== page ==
Celebrating International Women's Day 2022
Trailblazing athlete Kathrine Switzer’s story is inspiring on many levels. In 1967 Kathrine became the first woman to officially run in the world’s most famous road race, the Boston Marathon. The race had been a men’s only event for seventy years. Kathrine registered with her initials KV Switzer, so when the race officials saw her entry details they must have assumed that KV were the initials of a man.
Race day in Boston dawned cold, wet and miserable. As the warm up started, so did the heavy snow. Kathrine had trained in tough weather conditions so she wasn’t particularly phased. The race gun went off at 12 noon and an excited Kathrine set out along with her coach – veteran Boston marathoner Arnie Briggs, her boyfriend Tom Miller, and cross country runner John Leonard. All was going well, and none of the race officials appeared to have noticed that Kathrine was a woman, until around kilometre six when the press truck appeared.
The truck slowed in front of Kathrine. Surprised and excited to see a woman with an official bib number, the press photographers eagerly snapped their lenses. Also on the press truck was race co-director Jock Semple, who – incensed that a woman was officially running in the Boston Marathon, attempted to rip her bib numbers off. A terrified Kathrine escaped with the assistance of Miller who pushed Semple to the side of the road. A galvanising photograph from the race (available online) shows the moment when Semple attacked Kathrine. Although angry and humiliated and knowing that she would be disqualified, Kathrine ran the remaining thirty six kilometres and finished the marathon in a time of circa 4:20:00.
Kathrine went on to win the New York Marathon in 1974 with a time of 3:07:29. In 1975 she achieved her PB with a time of 2:51:37 in the Boston Marathon making her the 6th fastest woman on earth (women were finally allowed to enter Boston officially in 1972). Kathrine successfully campaigned for the inclusion of the women's marathon in the 1984 Los Angelus Olympics.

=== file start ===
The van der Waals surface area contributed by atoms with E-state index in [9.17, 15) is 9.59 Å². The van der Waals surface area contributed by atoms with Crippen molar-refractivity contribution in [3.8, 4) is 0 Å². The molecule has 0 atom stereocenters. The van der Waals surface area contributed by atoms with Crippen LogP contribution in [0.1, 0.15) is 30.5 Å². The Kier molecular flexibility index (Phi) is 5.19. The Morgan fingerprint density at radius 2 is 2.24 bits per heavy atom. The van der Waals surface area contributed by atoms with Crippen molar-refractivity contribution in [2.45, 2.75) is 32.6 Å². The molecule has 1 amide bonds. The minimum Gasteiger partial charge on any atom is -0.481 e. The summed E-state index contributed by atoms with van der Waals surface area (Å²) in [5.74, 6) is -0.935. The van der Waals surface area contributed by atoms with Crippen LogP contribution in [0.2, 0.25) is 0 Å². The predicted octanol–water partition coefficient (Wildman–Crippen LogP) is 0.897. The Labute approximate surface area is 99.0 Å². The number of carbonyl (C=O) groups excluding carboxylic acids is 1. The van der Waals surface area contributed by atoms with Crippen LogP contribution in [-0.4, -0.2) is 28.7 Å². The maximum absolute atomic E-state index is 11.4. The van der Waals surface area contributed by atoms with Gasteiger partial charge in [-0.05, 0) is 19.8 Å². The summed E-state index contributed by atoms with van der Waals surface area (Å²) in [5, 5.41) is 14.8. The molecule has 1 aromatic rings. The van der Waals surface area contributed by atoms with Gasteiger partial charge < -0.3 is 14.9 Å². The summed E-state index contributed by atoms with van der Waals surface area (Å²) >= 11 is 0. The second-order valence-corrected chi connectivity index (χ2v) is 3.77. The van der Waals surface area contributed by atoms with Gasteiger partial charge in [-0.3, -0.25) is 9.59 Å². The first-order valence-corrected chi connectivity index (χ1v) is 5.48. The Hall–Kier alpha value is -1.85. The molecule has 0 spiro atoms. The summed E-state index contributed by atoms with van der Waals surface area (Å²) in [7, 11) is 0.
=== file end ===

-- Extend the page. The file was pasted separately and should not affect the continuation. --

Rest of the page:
Kathrine ran her ninth Boston Marathon at the age of seventy in 2017 – fifty years after she first completed the race. The Boston Athletic Association issued Katherine with the bib number 216, the same number which she had been assigned in 1967. She was joined in the race by 12,380 other women athletes who made up almost half the total number of participants. Bib number 216 was retired by the Boston Athletic Association after the 2017 marathon in Kathrine's honour.
Kathrine imagined a gender equal world - a world free of gender bias, stereotypes, and discrimination. She broke the status quo, drove positive change, and became an activist and role model for women. Individually we are all responsible for ensuring gender equality – all day, every day. Collectively, we can #BreakTheBias.
Happy International Women’s Day from everyone at Spencer Lennox.
For more information on Kathrine Switzer, visit www.kathrineswitzer.com. For more information on International Women’s Day 2022, visit www.internationalwomensday.com.